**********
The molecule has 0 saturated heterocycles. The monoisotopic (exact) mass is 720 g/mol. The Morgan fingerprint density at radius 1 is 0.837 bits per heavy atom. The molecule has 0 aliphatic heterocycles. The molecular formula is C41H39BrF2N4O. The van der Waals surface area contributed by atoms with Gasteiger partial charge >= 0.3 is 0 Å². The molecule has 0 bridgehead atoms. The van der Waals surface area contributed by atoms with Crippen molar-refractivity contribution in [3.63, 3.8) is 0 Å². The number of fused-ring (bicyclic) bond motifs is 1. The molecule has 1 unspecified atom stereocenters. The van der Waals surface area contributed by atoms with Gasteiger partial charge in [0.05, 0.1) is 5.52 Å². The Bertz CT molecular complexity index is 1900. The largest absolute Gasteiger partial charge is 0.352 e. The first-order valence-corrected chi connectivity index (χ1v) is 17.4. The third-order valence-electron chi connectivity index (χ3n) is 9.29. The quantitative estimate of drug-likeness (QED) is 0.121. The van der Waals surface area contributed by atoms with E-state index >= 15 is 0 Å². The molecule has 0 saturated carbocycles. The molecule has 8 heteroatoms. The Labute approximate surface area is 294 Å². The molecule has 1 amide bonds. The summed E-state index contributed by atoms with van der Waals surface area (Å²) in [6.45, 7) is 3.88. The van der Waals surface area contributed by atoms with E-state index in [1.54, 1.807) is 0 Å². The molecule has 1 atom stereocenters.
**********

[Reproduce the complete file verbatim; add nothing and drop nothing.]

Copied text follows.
The molecule has 0 saturated heterocycles. The monoisotopic (exact) mass is 720 g/mol. The Morgan fingerprint density at radius 1 is 0.837 bits per heavy atom. The molecule has 0 aliphatic heterocycles. The molecular formula is C41H39BrF2N4O. The van der Waals surface area contributed by atoms with Gasteiger partial charge >= 0.3 is 0 Å². The molecule has 0 bridgehead atoms. The van der Waals surface area contributed by atoms with Crippen molar-refractivity contribution in [3.63, 3.8) is 0 Å². The number of fused-ring (bicyclic) bond motifs is 1. The molecule has 1 unspecified atom stereocenters. The van der Waals surface area contributed by atoms with Gasteiger partial charge in [0.05, 0.1) is 5.52 Å². The Bertz CT molecular complexity index is 1900. The largest absolute Gasteiger partial charge is 0.352 e. The first-order valence-corrected chi connectivity index (χ1v) is 17.4. The third-order valence-electron chi connectivity index (χ3n) is 9.29. The quantitative estimate of drug-likeness (QED) is 0.121. The van der Waals surface area contributed by atoms with E-state index >= 15 is 0 Å². The molecule has 0 saturated carbocycles. The molecule has 8 heteroatoms. The Labute approximate surface area is 294 Å². The molecule has 1 amide bonds. The summed E-state index contributed by atoms with van der Waals surface area (Å²) in [6.45, 7) is 3.88. The van der Waals surface area contributed by atoms with E-state index in [1.54, 1.807) is 0 Å². The molecule has 1 atom stereocenters.